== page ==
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  • Writer's pictureMarco Piacquadio

The benefits of a solvent liquidation


Marco Piacquadio, Director of FTS Recovery and FA Simms, gives us his expert guidance on why Members’ Voluntary Liquidation could be the best way to wind-up a client’s solvent business.


A solvent liquidation, a Members’ Voluntary Liquidation (MVL), is a tax-efficient method for extracting capital from a solvent company. It allows shareholders to receive a distribution of the company's surplus assets - including cash reserves, investments and other assets - in a tax-efficient manner.


It also gives the company director(s) the peace of mind that all claims have been paid and legal obligations met, so they can move on once the company is wound up. 


 

When is a Members' Voluntary Liquidation (MVL) used?


An MVL is an option when a solvent company has reached the end of its life cycle or when the shareholders wish to extract the company's surplus cash reserves in a tax-efficient manner and close the company.


Retirement planning: If the company's owners are looking to retire and want to wind down the business, an MVL allows them to extract the company's assets in a tax-efficient way, potentially reducing their overall tax liability.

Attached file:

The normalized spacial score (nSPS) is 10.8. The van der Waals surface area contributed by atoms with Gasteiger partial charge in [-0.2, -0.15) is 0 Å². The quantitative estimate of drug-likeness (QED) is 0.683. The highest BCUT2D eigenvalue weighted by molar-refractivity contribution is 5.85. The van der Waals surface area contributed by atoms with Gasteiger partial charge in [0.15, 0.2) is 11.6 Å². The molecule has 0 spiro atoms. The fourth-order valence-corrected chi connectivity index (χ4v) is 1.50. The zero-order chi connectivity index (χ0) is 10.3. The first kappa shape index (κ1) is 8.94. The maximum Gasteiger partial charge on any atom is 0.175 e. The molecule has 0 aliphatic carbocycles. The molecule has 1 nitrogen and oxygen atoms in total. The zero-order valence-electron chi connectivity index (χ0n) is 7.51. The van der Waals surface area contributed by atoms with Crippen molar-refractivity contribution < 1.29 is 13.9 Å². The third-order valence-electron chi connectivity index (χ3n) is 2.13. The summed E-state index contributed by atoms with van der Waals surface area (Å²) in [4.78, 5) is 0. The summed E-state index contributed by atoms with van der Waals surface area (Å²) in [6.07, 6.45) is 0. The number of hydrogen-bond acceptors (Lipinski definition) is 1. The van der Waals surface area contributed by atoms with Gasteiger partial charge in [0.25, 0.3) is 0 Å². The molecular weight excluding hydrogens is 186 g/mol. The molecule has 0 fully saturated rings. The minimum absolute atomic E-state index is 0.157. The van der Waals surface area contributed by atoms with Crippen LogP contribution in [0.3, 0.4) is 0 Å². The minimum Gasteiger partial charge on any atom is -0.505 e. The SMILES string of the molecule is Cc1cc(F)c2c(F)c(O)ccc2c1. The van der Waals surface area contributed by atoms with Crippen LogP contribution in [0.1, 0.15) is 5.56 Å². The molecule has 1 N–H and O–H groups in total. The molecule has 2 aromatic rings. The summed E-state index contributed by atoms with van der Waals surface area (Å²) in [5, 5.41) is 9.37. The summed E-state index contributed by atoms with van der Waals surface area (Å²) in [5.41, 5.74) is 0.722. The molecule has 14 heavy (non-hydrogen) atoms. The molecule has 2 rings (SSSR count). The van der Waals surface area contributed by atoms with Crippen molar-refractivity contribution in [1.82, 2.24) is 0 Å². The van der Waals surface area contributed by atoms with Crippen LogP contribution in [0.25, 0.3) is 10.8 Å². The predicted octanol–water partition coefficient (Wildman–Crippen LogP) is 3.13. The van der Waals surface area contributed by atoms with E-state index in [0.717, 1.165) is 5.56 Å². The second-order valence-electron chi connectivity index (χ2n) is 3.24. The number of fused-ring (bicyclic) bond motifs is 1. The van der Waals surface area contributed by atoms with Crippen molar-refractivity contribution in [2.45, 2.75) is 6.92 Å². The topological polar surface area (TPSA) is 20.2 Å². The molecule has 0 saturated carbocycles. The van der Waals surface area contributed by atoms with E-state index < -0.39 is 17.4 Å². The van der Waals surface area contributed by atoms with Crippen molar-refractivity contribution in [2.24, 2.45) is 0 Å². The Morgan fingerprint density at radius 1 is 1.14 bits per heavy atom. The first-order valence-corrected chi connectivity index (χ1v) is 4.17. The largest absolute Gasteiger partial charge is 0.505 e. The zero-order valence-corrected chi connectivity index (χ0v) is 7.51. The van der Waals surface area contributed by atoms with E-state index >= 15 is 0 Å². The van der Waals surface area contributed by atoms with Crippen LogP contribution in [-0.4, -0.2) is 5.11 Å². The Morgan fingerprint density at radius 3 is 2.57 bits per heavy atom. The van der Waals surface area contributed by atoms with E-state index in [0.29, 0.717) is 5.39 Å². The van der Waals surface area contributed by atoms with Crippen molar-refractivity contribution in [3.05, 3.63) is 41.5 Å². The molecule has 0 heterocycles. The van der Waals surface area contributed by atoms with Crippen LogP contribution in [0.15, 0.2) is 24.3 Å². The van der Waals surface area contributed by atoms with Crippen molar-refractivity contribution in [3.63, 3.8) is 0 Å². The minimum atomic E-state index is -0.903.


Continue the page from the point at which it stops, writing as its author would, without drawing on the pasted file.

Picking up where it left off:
Moving into full-time employment: This has been more common since the changes to IR35 regarding off-payroll contractors . An MVL can be an effective way to distribute a company's retained profits, so that the company director can begin their next chapter.


Extraction of profits: If a company was set up for a specific reason and has now served its purpose and is lying dormant, the accumulated significant profits can be distributed using an MVL, before the company legally ceases.


 

What are the advantages of an MVL?


It’s tax efficient: One of the primary objectives of an MVL is to distribute the company's surplus assets to its shareholders in an orderly and tax-efficient manner. This is because there are certain tax advantages attached to the process.

 

Any funds remaining after paying creditors can be distributed to shareholders as capital rather than income. This means shareholders can pay Capital Gains Tax rather than Income Tax. This reduces shareholders’ tax obligations because Capital Gains Tax is set at a lower rate than Income Tax. 

 

Most directors can also claim Business Asset Disposal Relief (previously known as Entrepreneurs’ Relief), which means they pay just 10% tax on qualifying assets under £1m.


There’s little work for your client to do: An MVL is a liquidation process that needs to be handled by a licensed insolvency practitioner, who will manage the process from beginning to end. 


This means it’s generally a faster and simpler process than if the company directors were to sell all the assets, distribute funds and close the company themselves. Instead, the insolvency practitioner guides the process, while your client focuses on closing down operations smoothly.


Everything’s done correctly: Because a licensed insolvency practitioner is involved, there are specific steps that must be taken to make sure the winding up of the company is done properly.